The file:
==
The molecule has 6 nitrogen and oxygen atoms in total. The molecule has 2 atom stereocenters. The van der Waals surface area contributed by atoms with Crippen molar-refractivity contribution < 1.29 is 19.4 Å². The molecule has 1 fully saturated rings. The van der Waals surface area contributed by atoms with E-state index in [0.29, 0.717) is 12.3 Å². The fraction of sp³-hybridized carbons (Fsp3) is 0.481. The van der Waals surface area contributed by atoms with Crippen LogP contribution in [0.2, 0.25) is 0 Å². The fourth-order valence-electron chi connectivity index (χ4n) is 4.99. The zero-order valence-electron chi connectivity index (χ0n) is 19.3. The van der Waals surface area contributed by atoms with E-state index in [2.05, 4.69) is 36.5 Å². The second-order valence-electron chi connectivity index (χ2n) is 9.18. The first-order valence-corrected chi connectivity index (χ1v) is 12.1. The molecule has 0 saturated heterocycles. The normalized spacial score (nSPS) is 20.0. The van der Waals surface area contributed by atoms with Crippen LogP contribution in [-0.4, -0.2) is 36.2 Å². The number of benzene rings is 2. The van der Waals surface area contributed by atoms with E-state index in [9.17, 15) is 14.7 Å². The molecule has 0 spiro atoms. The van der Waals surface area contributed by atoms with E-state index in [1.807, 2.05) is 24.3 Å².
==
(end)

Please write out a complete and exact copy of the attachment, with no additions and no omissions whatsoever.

The molecule has 6 nitrogen and oxygen atoms in total. The molecule has 2 atom stereocenters. The van der Waals surface area contributed by atoms with Crippen molar-refractivity contribution < 1.29 is 19.4 Å². The molecule has 1 fully saturated rings. The van der Waals surface area contributed by atoms with E-state index in [0.29, 0.717) is 12.3 Å². The fraction of sp³-hybridized carbons (Fsp3) is 0.481. The van der Waals surface area contributed by atoms with Crippen LogP contribution in [0.2, 0.25) is 0 Å². The fourth-order valence-electron chi connectivity index (χ4n) is 4.99. The zero-order valence-electron chi connectivity index (χ0n) is 19.3. The van der Waals surface area contributed by atoms with E-state index in [2.05, 4.69) is 36.5 Å². The second-order valence-electron chi connectivity index (χ2n) is 9.18. The first-order valence-corrected chi connectivity index (χ1v) is 12.1. The molecule has 0 saturated heterocycles. The normalized spacial score (nSPS) is 20.0. The van der Waals surface area contributed by atoms with Crippen LogP contribution in [-0.4, -0.2) is 36.2 Å². The number of benzene rings is 2. The van der Waals surface area contributed by atoms with E-state index in [9.17, 15) is 14.7 Å². The molecule has 0 spiro atoms. The van der Waals surface area contributed by atoms with E-state index in [1.807, 2.05) is 24.3 Å².